10:31: Pricing: $99 for 16 gigs, and $199 for 32 gigs, with contract. "They're PVC-free ...and yes, Android free." Big laughs from crowd. Now ...video on screen with Jony Ive talking about iPhone5C: "It's more capable and certainly more colorful...the iPhone5C is hardware and software working harmoniously together." He adds that it's "beautifully and unapologetically plastic," such a contrast from when Jobs introduced iPhone4 which he likened to a Leica camera, which is known for its solid steel feel. Ive:
10:27: Schiller on iPhone5C: The front is one glass multi-touch surface. "No seams or joints." Wallpaper is color-matched, "an experience of color." Custom cases are made of soft feel silicone rubber; cases have color but also circular cutouts that let color of iPhone5C to show through. "You'll be blown away by the quality of it." 4-inch Retina display; Apple designed A6 chip inside. Battery is slightly larger than that one in iPhone5. 8 MP camera, with 3x video zoom.
10:24: iPhone talk next up. Cook mentions iPhone 5 helped fueled growth. "In the past, we have announced new phones with lower prices. This year we're not going to do that. We're going to replace iPhone 5 with not one, but two new designs. This allows us to serve even more customers." Phil Schiller strides on stage. He announces new iPhone5C.
10:20: Cook back on stage. He mentions the "incredible collaboration" between Jony Ive in design and Craig's engineers. Next up: dissection of Apple's iWork system for mobile, anchored to Keynote, Pages and Numbers. Pushing the notion that iOS7 aren't "just for consuming content, they're incredible for creating content."
10:15: iTunes Radio is a feature of iOS7, says Federighi. Daft Punk's "Random Access Memories" fills the hall. Looks a lot like Pandora in some ways. "If you're like me you'll dial up the great Canadian rock band Rush and get a full dose of awesome." Big laughs.
10:13: New voice for Siri, and an added male voice. Siri also can draw on info from Wikipedia and the web. Also, when calls are coming in, there are new options for ring tones: some strange dance-type tunes that seem appropriate for a W Hotel lobby. In his demo, Federighi has lots of jokes about his hair: one reminder notes he needs to look for shampoo and conditioner. His hair indeed is absurdly perfect.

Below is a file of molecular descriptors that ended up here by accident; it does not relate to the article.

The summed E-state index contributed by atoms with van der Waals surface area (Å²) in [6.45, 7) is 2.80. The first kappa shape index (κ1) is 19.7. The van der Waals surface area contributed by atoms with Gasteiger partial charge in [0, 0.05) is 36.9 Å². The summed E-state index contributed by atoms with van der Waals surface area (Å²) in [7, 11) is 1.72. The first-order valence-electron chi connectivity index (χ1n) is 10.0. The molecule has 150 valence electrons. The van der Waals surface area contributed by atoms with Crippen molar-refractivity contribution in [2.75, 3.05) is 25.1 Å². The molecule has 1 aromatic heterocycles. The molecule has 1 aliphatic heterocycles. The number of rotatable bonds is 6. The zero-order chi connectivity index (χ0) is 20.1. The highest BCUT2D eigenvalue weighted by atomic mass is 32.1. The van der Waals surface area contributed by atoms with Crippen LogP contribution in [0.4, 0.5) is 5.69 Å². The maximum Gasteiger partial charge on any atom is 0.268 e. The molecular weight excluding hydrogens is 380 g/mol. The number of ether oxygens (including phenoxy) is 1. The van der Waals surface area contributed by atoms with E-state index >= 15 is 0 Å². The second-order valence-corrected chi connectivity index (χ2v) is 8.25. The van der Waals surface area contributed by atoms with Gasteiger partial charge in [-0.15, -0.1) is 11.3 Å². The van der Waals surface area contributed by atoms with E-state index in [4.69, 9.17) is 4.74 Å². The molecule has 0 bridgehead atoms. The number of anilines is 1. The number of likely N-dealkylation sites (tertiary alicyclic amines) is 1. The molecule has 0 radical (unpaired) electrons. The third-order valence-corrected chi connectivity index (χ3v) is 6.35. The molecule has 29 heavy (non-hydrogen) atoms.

10:10: Apple's iOS7 honcho Craig Federighi on stage now, talking about iOS7, which downloads soon. He's going over the highlights, "which starts with the home screen." Focuses on the "depth" of the look, a "parallax effect" that responds to the movement of your hand.
10:09: Cook talks about the "architectural marvel" that is new Apple story in Pal Alto, which looks like a floating glass temple. Lucky Stanford University students.
10:05: Video on the big screen showing off the hip and large crowds who have thronged to recent iTunes Festival events in London; gives time for journalists to update blog posts and tweet.
10 AM: Tim Cook strides on stage to applause. Auditorium here is much smaller than Apple's usual haunts in San Francisco. He welcomes those joining from Beijing and Tokyo. First up: talks about iTunes Festival news, now 7 years running. 30 nights of live performances in London, including Elton John, Robin Thicke and Lady Gaga.
9:58: Among those spotted in the crowd of journalists here at Apple: Former vice president Al Gore and Yahoo! boss Marissa Mayer.
9:57 PT: In position at Apple HQ - the news happens now. Stay with us.
9:45 a.m. PT: Apple's event kicks off in 15 minutes. USA TODAY's Marco della Cava is at Apple headquarters in Cupertino, and will file updates from the event starting at 10 a.m. PT (1 p.m .ET).
Our original post
Apple will host an event at its Cupertino, Calif., headquarters on Tuesday, where it is widely expected the company will reveal its latest iPhone.
Industry experts suggest Apple will introduce a fingerprint sensor to beef up security on the device, while several published reports claim the company will show off two iPhone models: a high-end 5S and a lower-cost 5C for China and other developing markets.
Apple could also inject a bit of color into its popular smartphone. Reports have suggested Apple could offer the iPhone in a champagne gold color as well as graphite.
Shares of Apple are trading above $508 in early-morning trading.
A new iPhone arrives as competition in the smartphone market continues to escalate. Last month, Google introduced its first smartphone from Motorola, the Moto X. Meanwhile, at an event last week in Berlin, Samsung revealed its Galaxy Gear smartwatch, which lets users answer calls, check messages and set up alerts.
USA TODAY will have live coverage of Apple's iPhone event starting at 1 p.m. ET. Be sure to check back here for the latest news.